Unsupported operand type(s) for +: 'NoneType' and 'str'

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Borislav Hadzhiev

Wed Apr 20 20223 min read

Unsupported operand type(s) for +: 'NoneType' and 'str' #

The Python "TypeError: unsupported operand type(s) for +: 'NoneType' and 'str'" occurs when we try to use the addition (+) operator with a None value. To solve the error, figure out where the variable got assigned a None value and correct the assignment.

typeerror unsupported operand type for plus nonetype and str

Here is an example of how the error occurs.

main.py
my_str_1 = None my_str_2 = 'world' # ⛔️ TypeError: unsupported operand type(s) for +: 'NoneType' and 'str' result = my_str_1 + my_str_2

The variable on the left-hand side of the addition operator stores a None value which caused the error.

To solve the error, you have to figure out where the variable got assigned a None value and correct the assignment.

The most common sources of None values are:

  1. Having a function that doesn't return anything (returns None implicitly).
  2. Explicitly setting a variable to None.
  3. Assigning a variable to the result of calling a built-in function that doesn't return anything.
  4. Having a function that only returns a value if certain condition is met.

Make sure you aren't calling a function that doesn't return anything and expecting the return value to be a string.

main.py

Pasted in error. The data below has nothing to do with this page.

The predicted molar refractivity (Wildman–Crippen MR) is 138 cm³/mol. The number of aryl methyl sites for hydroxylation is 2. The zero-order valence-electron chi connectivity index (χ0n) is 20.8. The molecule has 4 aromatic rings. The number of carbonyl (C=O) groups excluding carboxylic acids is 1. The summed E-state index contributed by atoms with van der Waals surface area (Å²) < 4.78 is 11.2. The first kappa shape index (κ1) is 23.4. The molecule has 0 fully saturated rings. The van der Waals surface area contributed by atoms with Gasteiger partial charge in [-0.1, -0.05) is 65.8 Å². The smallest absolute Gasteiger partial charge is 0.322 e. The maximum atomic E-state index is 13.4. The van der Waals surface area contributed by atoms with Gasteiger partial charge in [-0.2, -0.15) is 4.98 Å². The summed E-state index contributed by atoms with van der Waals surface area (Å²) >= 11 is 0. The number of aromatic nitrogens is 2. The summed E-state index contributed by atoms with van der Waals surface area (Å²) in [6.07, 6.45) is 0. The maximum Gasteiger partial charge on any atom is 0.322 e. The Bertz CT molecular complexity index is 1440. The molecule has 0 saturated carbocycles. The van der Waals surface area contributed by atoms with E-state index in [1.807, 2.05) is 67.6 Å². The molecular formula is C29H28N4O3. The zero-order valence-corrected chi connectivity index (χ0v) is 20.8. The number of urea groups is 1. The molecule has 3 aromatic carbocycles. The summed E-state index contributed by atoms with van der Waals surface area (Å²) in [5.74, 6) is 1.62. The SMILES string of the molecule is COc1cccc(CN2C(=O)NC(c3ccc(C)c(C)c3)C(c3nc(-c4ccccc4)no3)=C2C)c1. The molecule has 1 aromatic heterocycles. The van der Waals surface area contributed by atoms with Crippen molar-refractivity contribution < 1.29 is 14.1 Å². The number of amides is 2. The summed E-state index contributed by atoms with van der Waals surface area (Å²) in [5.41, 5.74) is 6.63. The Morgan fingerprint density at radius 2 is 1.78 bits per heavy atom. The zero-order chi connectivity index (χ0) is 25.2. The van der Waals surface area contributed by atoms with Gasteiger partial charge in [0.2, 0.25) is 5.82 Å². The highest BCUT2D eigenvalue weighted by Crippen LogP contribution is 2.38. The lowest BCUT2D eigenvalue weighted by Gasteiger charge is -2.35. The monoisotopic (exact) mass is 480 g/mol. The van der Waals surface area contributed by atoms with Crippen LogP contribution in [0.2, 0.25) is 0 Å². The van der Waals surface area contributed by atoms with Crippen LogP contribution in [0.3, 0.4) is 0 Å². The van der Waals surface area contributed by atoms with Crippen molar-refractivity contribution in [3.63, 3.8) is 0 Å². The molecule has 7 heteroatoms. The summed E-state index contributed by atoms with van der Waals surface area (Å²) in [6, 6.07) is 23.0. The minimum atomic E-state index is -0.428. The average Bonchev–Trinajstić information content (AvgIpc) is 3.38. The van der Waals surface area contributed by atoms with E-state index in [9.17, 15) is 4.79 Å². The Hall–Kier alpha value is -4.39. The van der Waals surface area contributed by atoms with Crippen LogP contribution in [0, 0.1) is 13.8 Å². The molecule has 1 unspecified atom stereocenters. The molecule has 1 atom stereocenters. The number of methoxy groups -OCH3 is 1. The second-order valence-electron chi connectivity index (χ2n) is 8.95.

# 👇️ this function returns None def get_str(): print('hello ') my_str_2 = 'world' # ⛔️ TypeError: unsupported operand type(s) for +: 'NoneType' and 'str' result = get_str() + my_str_2

The get_str function doesn't return anything, therefore it implicitly returns None.

You can use a return statement to return a value from a function.

main.py
def get_str(): return 'hello ' my_str_2 = 'world' result = get_str() + my_str_2 print(result) # 👉️ "hello world"

Use an if statement if you need to check whether a variable doesn't store a None value before using the addition (+) operator.

main.py
my_str_1 = None my_str_2 = 'world' if my_str_1 is not None: result = my_str_1 + my_str_2 print(result) else: # 👇️ this runs print('variable stores a None value')

Alternatively, you can provide a default value if the variable stores None.

main.py
my_str_1 = None my_str_2 = 'world' if my_str_1 is None: my_str_1 = '' result = my_str_1 + my_str_2 print(result) # 👉️ 'world'

We check if the my_str_1 variable stores a None value and if it does, we set it to an empty string.

Note that there are many built-in functions (e.g. sort()) that mutate the original object in place and return None.

Make sure you aren't storing the result of calling one in a variable.

Another common cause of the error is having a function that returns a value only if a condition is met.

main.py
def get_str(a): if len(a) > 5: return a my_str_1 = get_str('hello') print(my_str_1) # 👉️ None my_str_2 = 'world' # ⛔️ TypeError: unsupported operand type(s) for +: 'NoneType' and 'str' result = my_str_1 + my_str_2

The if block in the get_str function is only ran if the passed in string has a length greater than 5.

In all other cases, the function doesn't return anything and ends up implicitly returning None.

To solve the error in this scenario, you either have to check if the function didn't return None or return a default value if the condition is not met.

main.py
def get_str(a): if len(a) > 5: return a return '' # 👈️ return empty string if condition not met my_str_1 = get_str('hello') print(my_str_1) # 👉️ "" my_str_2 = 'world' result = my_str_1 + my_str_2 print(result) # 👉️ 'world'

Now the function is guaranteed to return a value regardless if the condition is met.

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